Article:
Saturday, February 23, 2013

Survival #5: Kerosene Lamps

For a number of years when I was a kid, my family lived without electricity and got most of our light from kerosene lamps. Okay, we got most of our light from the sun, but you know what I mean.

I met plenty of people who seemed to feel sorry for me, living like that, and I didn't understand why. Much later I happened to be with some friends when they lit a kerosene lamp, and then it all made sense to me. Their lamp wasn't much brighter than a nightlight, certainly nothing you'd want to read by, and that was just for the first few minutes. Pretty soon the clear glass chimney turned black, and all we had was a little glow.

It doesn't have to be like that. If you know how to use them, kerosene lamps give enough light for cooking, washing the dishes, doing homework and enjoying a good book. Sewing and mopping the floor may need to wait for daylight, though, not because there's not enough light, but because it's often hard to get the light where you need it.
Some tips:

Choosing your lamp: I like to pick one with a heavy base for stability. A large fuel reservoir won't help since it won't burn properly unless it's pretty full, anyway. Height is optional and depends on where you'll be putting it and what type of activity you're planning. If you're buying more than one lamp, I recommend buying both short ones and tall ones.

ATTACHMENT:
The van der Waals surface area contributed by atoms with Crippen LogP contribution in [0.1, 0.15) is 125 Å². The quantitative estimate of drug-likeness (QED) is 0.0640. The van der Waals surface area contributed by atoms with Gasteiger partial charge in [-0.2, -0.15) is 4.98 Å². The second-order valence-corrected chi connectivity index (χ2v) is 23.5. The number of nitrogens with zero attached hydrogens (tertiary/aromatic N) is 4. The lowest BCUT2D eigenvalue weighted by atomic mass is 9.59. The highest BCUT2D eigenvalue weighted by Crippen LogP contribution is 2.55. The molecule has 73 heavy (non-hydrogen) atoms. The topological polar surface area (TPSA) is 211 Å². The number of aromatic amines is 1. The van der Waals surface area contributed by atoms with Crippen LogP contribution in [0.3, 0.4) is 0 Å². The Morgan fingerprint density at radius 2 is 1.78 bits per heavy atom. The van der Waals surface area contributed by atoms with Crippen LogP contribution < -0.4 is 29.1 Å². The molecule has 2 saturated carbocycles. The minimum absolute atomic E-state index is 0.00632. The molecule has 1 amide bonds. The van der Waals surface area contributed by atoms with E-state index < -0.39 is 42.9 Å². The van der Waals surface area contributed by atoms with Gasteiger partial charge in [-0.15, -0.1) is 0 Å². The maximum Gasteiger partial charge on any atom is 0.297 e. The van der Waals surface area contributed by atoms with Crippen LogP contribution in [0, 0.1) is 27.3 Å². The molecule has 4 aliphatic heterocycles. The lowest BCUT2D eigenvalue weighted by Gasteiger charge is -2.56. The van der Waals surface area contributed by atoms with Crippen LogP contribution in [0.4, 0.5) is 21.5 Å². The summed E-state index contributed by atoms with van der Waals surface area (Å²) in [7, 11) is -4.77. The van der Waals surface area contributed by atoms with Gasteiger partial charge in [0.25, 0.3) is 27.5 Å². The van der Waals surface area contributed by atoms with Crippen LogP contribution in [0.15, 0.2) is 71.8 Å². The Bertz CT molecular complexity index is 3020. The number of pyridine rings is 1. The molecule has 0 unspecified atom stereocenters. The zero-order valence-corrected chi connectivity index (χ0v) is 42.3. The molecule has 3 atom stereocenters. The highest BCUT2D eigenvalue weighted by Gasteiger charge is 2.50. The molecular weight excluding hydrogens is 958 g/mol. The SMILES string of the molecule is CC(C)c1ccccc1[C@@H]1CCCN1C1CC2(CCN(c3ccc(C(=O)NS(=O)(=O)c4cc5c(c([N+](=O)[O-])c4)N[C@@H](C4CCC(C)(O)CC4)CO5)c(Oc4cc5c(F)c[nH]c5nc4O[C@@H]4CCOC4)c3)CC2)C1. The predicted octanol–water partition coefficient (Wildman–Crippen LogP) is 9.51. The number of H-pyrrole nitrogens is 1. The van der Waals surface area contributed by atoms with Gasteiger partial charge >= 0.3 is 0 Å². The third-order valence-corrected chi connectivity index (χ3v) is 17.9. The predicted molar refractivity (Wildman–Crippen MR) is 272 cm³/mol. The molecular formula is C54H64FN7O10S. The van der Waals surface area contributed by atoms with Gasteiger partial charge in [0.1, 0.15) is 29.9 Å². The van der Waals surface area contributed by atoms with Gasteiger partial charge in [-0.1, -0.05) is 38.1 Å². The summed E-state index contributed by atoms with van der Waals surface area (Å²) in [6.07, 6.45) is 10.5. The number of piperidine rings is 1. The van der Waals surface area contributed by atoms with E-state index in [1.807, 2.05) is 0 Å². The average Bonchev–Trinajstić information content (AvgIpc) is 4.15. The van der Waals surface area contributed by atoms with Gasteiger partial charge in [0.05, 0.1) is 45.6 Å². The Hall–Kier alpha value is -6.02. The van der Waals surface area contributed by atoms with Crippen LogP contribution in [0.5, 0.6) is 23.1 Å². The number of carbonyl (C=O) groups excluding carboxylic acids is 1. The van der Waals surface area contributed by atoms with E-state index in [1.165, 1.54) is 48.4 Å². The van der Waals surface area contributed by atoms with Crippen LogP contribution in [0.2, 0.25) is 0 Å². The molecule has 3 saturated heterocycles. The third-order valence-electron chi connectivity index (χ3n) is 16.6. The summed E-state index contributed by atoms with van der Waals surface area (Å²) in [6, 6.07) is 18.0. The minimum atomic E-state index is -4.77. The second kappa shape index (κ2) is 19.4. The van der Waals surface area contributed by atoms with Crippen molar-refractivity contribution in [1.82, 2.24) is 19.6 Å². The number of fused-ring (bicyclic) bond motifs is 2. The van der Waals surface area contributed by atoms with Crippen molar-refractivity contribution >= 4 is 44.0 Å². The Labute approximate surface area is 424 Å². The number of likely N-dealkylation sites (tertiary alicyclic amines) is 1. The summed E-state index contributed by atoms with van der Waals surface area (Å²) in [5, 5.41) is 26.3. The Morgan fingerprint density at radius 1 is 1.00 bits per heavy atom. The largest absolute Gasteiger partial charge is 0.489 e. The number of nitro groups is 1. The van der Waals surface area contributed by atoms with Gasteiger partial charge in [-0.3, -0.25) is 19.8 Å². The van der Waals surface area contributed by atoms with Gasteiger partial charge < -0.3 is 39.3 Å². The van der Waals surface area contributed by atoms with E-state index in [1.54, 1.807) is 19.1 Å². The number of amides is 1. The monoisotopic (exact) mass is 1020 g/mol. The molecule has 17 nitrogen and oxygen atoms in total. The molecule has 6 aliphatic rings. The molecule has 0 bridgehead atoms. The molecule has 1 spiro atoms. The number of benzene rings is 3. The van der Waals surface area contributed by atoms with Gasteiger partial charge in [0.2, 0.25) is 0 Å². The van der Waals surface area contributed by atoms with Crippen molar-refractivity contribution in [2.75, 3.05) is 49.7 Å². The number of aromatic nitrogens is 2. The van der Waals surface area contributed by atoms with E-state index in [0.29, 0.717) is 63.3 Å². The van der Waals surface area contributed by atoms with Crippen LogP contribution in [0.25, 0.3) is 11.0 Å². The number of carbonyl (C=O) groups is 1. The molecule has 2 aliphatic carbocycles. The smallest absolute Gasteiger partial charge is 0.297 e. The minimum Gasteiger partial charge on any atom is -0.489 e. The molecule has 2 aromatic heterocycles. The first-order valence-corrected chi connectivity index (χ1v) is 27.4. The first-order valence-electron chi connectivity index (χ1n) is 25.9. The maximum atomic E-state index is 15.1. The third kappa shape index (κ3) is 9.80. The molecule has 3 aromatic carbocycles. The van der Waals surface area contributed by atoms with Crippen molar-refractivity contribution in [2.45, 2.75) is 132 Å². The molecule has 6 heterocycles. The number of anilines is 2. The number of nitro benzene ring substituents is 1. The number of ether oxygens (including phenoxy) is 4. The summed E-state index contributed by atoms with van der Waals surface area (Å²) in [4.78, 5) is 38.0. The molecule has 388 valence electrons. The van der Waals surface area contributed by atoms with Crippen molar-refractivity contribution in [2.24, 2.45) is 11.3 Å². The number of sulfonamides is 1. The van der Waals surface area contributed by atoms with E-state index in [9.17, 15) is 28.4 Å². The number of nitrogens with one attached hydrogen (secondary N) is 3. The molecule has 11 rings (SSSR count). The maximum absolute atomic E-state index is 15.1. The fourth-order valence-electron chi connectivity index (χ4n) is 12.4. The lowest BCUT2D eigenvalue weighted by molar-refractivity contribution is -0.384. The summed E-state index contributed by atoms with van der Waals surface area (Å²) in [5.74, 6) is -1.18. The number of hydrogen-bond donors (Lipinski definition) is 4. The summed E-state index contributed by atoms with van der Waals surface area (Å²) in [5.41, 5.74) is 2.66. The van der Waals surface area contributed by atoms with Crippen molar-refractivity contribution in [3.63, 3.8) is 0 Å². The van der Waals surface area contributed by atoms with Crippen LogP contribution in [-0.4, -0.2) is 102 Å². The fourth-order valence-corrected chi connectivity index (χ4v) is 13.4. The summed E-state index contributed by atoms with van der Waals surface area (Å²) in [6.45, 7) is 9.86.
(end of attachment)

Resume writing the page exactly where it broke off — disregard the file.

Preparing your lamp: We had a ritual in our house: every day, sometime before dark, we prepared the lamps. If they were going to function properly for the evening, they needed to be filled, trimmed and cleaned.
  • Filling: I always do this outdoors because it's very smelly. A funnel helps a lot unless your kerosene jug has a very narrow spout. Hold the lamp in one hand and grab the screw-threads with the other, and twist the top off. Never try to unscrew it by the wide part of the cap: I've broken at least one lamp that way. Let the cap dangle by the wick and pour in the kerosene beside it. Fill it up all the way to the bottom of the narrow part at the top where the cap screws on, then close it up again. Wipe off any drips with a rag.
  • Trimming the wick defines the shape of the flame and helps keep it from smoking. You'll need a pair of small, sharp scissors. 
    • Start by choosing a shape for the wick. Some people prefer a round shape and some a flatter one, and it's mostly a matter of what you find easiest to work with. I like to follow the shape of the cap.
    • Using the knob, turn the wick up until it's convenient to work on.
    • If it's a brand-new wick, light it with a match and then blow it out right away.
    • Photo: